Like students at those schools, my students tend to take notes in class, color the readings with a highlighter, and later reread the notes and the highlighted bits of the text.
This Table show the results of a study by Jeff Karpicke and his colleagues (2009) on the study strategies of students at Washington University in St. Louis. (For other studies leading to similar conclusions see Hartwig & Dunlosky, 2012; Kornell & Bjork, 2007).
The table shows that students rarely self-test as a learning strategy. Other data show that they more often self-test as a check to be sure that they have studied enough.
There is much discussion these days of how much time students ought to spend studying text for later tests of factual recall. Whatever your answer to this question, if students are going to do it, we might as well give them the tools to do a good job.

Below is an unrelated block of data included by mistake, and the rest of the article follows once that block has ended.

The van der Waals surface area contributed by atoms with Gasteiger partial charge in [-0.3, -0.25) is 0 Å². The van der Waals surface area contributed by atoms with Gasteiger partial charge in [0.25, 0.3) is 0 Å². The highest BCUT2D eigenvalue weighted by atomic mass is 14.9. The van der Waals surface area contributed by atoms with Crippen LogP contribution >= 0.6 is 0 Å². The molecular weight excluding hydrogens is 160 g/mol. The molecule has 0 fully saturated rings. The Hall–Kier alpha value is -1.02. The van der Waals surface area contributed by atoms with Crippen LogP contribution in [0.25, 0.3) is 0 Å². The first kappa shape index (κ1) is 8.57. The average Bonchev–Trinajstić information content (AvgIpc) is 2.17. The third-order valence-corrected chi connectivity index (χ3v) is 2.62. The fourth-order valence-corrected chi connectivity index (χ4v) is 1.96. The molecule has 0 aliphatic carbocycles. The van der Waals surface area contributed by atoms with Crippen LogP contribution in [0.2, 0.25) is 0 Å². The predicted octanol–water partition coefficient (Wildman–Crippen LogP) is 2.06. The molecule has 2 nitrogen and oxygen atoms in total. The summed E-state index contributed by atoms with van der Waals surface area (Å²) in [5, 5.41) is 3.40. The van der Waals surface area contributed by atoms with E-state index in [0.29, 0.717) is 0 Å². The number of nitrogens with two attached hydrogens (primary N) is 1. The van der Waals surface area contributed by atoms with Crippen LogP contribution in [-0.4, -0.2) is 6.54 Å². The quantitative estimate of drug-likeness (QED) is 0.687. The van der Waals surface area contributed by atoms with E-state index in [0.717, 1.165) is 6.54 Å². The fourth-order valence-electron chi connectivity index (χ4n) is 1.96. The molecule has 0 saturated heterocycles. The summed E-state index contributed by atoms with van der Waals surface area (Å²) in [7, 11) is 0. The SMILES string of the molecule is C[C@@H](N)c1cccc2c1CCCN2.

This article on the website of the American Psychological Association is a good start.
Hartwig, M. K. & Dunlosky, J. (2012). Study strategies of college students: Are self-testing and scheduling related to achievement? Psychonomic Bulletin & Review, 19, 126-134.
Karpicke, J. D. & Blunt, J. R. (2011). Retrieval practice produces more learning than elaborative studying with concept mapping. Science, 331, 772-775.
Karpicke, J. D., Butler, A. C., & Roediger, H. L., III. (2009). Metacognitive strategies in student learning: Do students practice retrieval when they study on their own? Memory, 17, 471–479.
Kornell, N., & Bjork, R. A. (2007). The promise and perils of self regulated study. Psychonomic Bulletin & Review, 14, 219–224.